6) Separatism. Are Trump and his followers separatists? No.

We might be better off if they were. Instead of being separatists, they want to impose their beliefs on the rest of us through the coercive apparatus of the government.

7) Exclusivity. Do Trump and his followers present themselves as the exclusive holders of the truth. Yes.

Trump’s core evangelical followers, biblical literalists, by definition consider themselves the exclusive holders of the truth. (The same holds for his Mormon and conservative Catholic backers.) Trump, with his constant blather about “fake news,” insistence that he’s the only source of the truth and should always be believed (despite his near-constant and blatant lying), and his bald-faced statement to his followers, “don’t believe what you’re reading or seeing,” is equally if not more guilty of this.

8) Special knowledge. Do Trump and his followers claim to have special knowledge that will only be revealed to the initiated? No.

Not unless you count Trump’s for-profit “university” scam, and that would be a stretch.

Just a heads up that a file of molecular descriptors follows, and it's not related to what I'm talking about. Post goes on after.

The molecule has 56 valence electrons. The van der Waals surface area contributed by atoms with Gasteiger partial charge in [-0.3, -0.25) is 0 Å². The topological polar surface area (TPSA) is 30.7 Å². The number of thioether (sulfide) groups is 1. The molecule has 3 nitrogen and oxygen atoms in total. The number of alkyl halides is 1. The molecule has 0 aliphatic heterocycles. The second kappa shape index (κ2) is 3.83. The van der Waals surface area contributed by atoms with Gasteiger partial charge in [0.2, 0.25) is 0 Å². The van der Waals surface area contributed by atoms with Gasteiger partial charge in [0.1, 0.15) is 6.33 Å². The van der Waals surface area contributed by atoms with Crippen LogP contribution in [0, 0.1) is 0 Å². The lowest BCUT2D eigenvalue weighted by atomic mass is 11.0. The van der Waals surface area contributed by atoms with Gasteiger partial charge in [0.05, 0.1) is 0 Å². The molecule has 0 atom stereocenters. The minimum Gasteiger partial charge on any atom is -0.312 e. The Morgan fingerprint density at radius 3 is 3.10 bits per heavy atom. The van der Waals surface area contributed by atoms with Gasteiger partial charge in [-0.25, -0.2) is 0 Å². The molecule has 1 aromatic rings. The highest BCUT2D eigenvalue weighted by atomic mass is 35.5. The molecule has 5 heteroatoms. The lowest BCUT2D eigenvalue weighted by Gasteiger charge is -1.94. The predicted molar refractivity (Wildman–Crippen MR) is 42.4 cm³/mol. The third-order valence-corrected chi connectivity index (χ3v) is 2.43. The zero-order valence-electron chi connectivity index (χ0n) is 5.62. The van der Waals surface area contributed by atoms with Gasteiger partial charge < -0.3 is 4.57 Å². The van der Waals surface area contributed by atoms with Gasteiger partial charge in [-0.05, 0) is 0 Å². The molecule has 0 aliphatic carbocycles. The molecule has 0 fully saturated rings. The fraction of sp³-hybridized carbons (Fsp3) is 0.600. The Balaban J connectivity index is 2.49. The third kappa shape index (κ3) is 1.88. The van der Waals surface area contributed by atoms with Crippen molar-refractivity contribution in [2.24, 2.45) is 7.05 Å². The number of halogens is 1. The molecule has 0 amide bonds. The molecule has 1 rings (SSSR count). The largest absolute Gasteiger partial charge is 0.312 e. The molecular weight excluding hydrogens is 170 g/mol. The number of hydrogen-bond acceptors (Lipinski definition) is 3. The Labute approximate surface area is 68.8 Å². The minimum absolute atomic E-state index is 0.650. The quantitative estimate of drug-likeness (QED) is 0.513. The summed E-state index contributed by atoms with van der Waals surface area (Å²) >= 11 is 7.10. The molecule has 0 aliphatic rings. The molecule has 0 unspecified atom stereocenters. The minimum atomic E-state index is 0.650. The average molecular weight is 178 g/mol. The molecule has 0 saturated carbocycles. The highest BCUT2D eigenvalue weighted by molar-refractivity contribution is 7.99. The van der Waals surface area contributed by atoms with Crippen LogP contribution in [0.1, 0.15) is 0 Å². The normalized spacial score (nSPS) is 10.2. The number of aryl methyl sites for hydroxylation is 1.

9) Mind control. Do Trump and his followers employ mind-control techniques? No.

Even Trump’s most hardcore followers don’t employ mind-control techniques such as sleep deprivation, deliberate near-starvation, hypnotic chanting, and thought-stopping techniques (e.g., reciting a mantra over and over again to ward off unwanted thoughts).

10) Thought-stopping techniques. Do Trump and his followers employ thought-stopping language? Not really. 

The childhood religious indoctrination of Trump’s religious-believer backers (evangelicals, conservative Catholics, Mormons), in which children are routinely warned that doubt comes from the devil (and, from my childhood, that you should pray the rosary to ward off doubt), is as close as you’ll get to thought-stopping language in the Trump movement.

11) Manipulation through guilt. Does Trump manipulate his followers through guilt? No.

Rather, Trump manipulates his followers through fear, hate, bigotry, and scapegoating. His appalling attacks on Mexicans and his fear-mongering about an “invasion” of immigrants is only the most obvious example.

12) The cult of confession. Do Trump and his followers use confession for purification and to tie believers to the movement? No. 

The closest any of Trump’s followers come to this is the practice of conservative Catholics who use that “sacrament” for purification and to tie themselves to the church.